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Technological Modifications in the Nitrogen Oxides Tradable Permit Program

Joshua Linn

Year: 2008
Volume: Volume 29
Number: Number 3
DOI: 10.5547/ISSN0195-6574-EJ-Vol29-No3-8
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Abstract:
Tradable permit programs allow firms greater flexibility in reducing emissions than command-and-control regulations and encourage firms to use low cost abatement options, including small-scale modifications to capital equipment. This paper shows that firms have extensively modified capital equipment in the Nitrogen Oxides Budget Trading Program, which covers power plants in the eastern United States. The empirical strategy uses geographic and temporal features of the program to estimate counterfactual emissions, finding that modifications have reduced emission rates by approximately 10-15 percent. The modifications would not have occurred under command-and-control regulation and have reduced regulatory costs.



The Rebound Effect for Passenger Vehicles

Joshua Linn

Year: 2016
Volume: Volume 37
Number: Number 2
DOI: 10.5547/01956574.37.2.jlin
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Abstract:
The United States and many other countries are dramatically tightening fuel economy standards for passenger vehicles. Higher fuel economy reduces per-mile driving costs and may increase miles traveled, known as the rebound effect. The magnitude of the elasticity of miles traveled to fuel economy is an important parameter in welfare analysis of fuel economy standards, but all previous estimates from micro data impose at least one of three behavioral assumptions: (a) fuel economy is uncorrelated with vehicle and household attributes; (b) for multi-vehicle households, each vehicle can be treated as an independent observation in statistical analysis; and (c) the effect of gasoline prices on vehicle miles traveled is inversely proportional to the effect of fuel economy. Two approaches to relaxing these assumptions yield a large estimate of the rebound effect; a one percent fuel economy increase raises driving 0.2 or 0.4 percent, depending on the approach, but the estimates are not statistically significantly different from one another.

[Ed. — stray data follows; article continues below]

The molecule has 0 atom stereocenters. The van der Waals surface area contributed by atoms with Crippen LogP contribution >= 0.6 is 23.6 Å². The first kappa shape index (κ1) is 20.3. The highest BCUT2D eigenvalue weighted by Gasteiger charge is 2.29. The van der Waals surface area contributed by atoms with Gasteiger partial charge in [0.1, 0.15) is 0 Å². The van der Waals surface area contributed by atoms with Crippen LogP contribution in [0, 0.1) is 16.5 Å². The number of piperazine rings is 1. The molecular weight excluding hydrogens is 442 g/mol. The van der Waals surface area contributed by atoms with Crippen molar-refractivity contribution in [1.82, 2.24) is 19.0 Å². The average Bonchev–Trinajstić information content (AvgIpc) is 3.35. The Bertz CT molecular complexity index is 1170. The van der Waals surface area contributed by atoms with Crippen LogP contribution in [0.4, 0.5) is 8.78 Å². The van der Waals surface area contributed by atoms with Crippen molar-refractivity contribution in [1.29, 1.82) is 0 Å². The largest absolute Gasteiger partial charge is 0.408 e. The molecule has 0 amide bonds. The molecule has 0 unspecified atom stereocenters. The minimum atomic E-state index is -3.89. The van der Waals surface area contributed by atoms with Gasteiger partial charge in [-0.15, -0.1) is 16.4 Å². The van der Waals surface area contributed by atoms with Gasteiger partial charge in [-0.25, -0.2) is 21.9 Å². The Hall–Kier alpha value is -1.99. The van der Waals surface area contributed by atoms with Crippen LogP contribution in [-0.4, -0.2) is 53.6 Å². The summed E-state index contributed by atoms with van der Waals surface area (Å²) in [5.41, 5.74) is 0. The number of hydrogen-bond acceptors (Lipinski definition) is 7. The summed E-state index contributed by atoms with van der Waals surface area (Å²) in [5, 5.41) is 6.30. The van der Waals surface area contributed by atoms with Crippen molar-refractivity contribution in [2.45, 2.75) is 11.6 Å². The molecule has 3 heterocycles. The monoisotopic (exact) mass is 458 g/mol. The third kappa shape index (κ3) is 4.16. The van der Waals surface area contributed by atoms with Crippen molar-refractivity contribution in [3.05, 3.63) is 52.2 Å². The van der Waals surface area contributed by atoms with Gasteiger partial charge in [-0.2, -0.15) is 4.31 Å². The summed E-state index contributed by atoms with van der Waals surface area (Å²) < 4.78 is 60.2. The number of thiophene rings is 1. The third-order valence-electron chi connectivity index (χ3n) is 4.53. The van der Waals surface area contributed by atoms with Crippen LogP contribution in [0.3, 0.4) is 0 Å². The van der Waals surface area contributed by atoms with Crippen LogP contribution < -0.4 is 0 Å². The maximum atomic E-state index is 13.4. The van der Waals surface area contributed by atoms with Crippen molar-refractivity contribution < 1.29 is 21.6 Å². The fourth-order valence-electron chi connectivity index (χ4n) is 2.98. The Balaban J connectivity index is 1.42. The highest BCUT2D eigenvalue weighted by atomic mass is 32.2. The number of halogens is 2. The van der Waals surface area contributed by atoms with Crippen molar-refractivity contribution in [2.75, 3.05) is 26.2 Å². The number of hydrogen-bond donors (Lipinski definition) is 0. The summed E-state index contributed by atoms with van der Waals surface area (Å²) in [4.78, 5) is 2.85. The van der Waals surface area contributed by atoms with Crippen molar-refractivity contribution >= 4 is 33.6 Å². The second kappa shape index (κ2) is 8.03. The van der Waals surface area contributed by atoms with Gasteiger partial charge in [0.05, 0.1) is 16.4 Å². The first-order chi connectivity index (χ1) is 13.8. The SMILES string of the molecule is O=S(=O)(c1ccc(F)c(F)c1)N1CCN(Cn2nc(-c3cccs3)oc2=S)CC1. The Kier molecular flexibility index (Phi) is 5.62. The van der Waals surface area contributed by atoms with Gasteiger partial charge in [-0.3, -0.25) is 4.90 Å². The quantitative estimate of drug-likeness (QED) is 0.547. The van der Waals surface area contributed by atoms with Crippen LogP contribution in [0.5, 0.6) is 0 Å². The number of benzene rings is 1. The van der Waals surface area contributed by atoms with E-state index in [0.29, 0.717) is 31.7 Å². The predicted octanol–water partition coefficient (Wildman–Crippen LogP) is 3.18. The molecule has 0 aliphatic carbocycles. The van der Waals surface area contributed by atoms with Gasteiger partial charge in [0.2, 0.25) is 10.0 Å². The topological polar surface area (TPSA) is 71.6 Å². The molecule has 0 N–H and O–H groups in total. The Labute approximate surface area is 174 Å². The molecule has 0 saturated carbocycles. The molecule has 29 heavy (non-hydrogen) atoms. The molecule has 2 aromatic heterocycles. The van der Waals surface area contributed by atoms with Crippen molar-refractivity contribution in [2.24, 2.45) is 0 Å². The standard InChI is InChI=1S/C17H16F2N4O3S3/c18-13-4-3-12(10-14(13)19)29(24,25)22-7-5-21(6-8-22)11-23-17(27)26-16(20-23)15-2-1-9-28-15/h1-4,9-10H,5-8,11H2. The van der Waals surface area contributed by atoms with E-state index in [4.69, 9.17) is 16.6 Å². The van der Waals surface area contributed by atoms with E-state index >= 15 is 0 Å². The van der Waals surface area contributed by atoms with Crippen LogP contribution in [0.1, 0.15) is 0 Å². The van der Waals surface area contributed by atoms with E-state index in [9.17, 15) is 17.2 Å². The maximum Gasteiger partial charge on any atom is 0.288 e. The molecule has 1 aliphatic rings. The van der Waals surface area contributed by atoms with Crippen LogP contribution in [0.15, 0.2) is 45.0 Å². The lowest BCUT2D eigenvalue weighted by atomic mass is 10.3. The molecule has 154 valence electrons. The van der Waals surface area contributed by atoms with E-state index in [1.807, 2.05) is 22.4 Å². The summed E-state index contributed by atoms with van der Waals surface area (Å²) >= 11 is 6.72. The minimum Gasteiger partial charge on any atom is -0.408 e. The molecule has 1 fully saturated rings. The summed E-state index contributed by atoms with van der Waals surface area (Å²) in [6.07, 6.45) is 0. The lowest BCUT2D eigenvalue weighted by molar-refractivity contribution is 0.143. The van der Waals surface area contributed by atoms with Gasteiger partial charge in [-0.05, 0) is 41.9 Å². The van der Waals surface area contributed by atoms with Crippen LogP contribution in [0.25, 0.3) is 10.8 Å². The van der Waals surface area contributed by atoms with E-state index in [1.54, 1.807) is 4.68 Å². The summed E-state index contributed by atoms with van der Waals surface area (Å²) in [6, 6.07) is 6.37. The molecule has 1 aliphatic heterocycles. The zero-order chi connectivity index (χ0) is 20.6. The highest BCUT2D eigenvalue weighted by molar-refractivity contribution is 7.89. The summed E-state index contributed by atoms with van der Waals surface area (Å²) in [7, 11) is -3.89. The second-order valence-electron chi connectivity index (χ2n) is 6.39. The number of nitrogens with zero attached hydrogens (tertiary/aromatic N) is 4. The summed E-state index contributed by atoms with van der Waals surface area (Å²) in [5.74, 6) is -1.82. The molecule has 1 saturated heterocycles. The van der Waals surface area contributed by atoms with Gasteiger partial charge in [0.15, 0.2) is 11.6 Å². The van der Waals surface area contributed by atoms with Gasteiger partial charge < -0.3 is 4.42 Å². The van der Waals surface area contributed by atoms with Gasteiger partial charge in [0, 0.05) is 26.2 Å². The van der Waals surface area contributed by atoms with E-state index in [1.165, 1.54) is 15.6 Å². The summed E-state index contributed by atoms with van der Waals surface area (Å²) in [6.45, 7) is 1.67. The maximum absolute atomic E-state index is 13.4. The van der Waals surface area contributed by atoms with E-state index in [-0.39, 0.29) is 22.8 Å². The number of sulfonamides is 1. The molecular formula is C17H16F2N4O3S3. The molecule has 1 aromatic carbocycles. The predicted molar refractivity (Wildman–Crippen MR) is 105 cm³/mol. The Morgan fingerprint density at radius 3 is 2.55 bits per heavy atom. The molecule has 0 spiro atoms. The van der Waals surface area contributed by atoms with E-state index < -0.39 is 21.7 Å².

Explaining the Evolution of Passenger Vehicle Miles Traveled in the United States

Benjamin Leard, Joshua Linn, and Clayton Munnings

Year: 2019
Volume: Volume 40
Number: Number 1
DOI: 10.5547/01956574.40.1.blea
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Abstract:
After growing steadily for several decades, passenger vehicle miles traveled (VMT) in the United States unexpectedly leveled off in the 2000s. The growth rate of VMT has since rebounded, and determining the factors that explain these developments has implications for future U.S. oil consumption and vehicle pollution. We show that changes in the demographics and economic characteristics of households in the United States, rather than in driving habits, explain most of the recent dynamics. This suggests that over the next decade, VMT in the United States will continue to grow roughly at historical rates, causing substantially higher oil consumption and pollution than if persistent changes in driving habits explained the recent changes in VMT. The projected VMT growth will raise the cost of meeting energy security, climate, and local air quality objectives.



The Impacts of Lower Natural Gas Prices on Jobs in the U.S. Manufacturing Sector

Wayne Gray, Joshua Linn, and Richard Morgenstern

Year: 2019
Volume: Volume 40
Number: Number 5
DOI: 10.5547/01956574.40.5.wgra
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Abstract:
The recovery of the U.S. manufacturing sector following the 2008-2009 economic recession coincided with a sharp drop in natural gas prices. To determine whether a causal connection in fact exists, we use confidential plant-level data for 1972-2012 to estimate the employment effects of changes in natural gas and other energy prices. Previous analyses have used aggregated data and failed to control for multiple drivers of employment dynamics, such as other input costs. We show that controlling for these factors substantially diminishes the effects of natural gas and electricity prices on manufacturing employment. Accounting for the direct effects of natural gas prices as well as the indirect effects via electricity prices, we estimate that the decline in natural gas prices between 2007 and 2012 raised overall manufacturing employment by 0.6 percent, and for gas-intensive industries, by 1.8 percent.





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